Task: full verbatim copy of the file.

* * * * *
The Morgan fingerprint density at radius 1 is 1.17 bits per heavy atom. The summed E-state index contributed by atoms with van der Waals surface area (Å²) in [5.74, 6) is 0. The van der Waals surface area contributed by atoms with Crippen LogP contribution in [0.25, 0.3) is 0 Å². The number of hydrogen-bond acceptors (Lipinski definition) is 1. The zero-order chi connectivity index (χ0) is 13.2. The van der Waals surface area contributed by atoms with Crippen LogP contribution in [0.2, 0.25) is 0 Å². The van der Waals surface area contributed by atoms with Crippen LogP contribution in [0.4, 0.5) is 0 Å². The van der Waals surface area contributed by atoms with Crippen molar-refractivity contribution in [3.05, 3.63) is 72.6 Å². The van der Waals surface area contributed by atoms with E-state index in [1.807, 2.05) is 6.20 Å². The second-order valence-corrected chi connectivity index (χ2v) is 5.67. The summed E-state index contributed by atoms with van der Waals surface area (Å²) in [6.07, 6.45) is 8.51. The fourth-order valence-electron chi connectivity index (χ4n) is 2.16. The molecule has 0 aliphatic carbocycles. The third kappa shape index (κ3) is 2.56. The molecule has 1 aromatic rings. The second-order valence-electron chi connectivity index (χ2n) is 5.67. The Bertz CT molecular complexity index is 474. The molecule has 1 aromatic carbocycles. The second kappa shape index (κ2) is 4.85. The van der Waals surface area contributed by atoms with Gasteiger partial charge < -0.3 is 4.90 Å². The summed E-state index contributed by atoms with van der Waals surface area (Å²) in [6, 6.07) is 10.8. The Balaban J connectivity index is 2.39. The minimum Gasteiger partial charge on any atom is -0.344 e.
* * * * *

The Morgan fingerprint density at radius 1 is 1.17 bits per heavy atom. The summed E-state index contributed by atoms with van der Waals surface area (Å²) in [5.74, 6) is 0. The van der Waals surface area contributed by atoms with Crippen LogP contribution in [0.25, 0.3) is 0 Å². The number of hydrogen-bond acceptors (Lipinski definition) is 1. The zero-order chi connectivity index (χ0) is 13.2. The van der Waals surface area contributed by atoms with Crippen LogP contribution in [0.2, 0.25) is 0 Å². The van der Waals surface area contributed by atoms with Crippen LogP contribution in [0.4, 0.5) is 0 Å². The van der Waals surface area contributed by atoms with Crippen molar-refractivity contribution in [3.05, 3.63) is 72.6 Å². The van der Waals surface area contributed by atoms with E-state index in [1.807, 2.05) is 6.20 Å². The second-order valence-corrected chi connectivity index (χ2v) is 5.67. The summed E-state index contributed by atoms with van der Waals surface area (Å²) in [6.07, 6.45) is 8.51. The fourth-order valence-electron chi connectivity index (χ4n) is 2.16. The molecule has 0 aliphatic carbocycles. The third kappa shape index (κ3) is 2.56. The molecule has 1 aromatic rings. The second-order valence-electron chi connectivity index (χ2n) is 5.67. The Bertz CT molecular complexity index is 474. The molecule has 1 aromatic carbocycles. The second kappa shape index (κ2) is 4.85. The van der Waals surface area contributed by atoms with Gasteiger partial charge < -0.3 is 4.90 Å². The summed E-state index contributed by atoms with van der Waals surface area (Å²) in [6, 6.07) is 10.8. The Balaban J connectivity index is 2.39. The minimum Gasteiger partial charge on any atom is -0.344 e.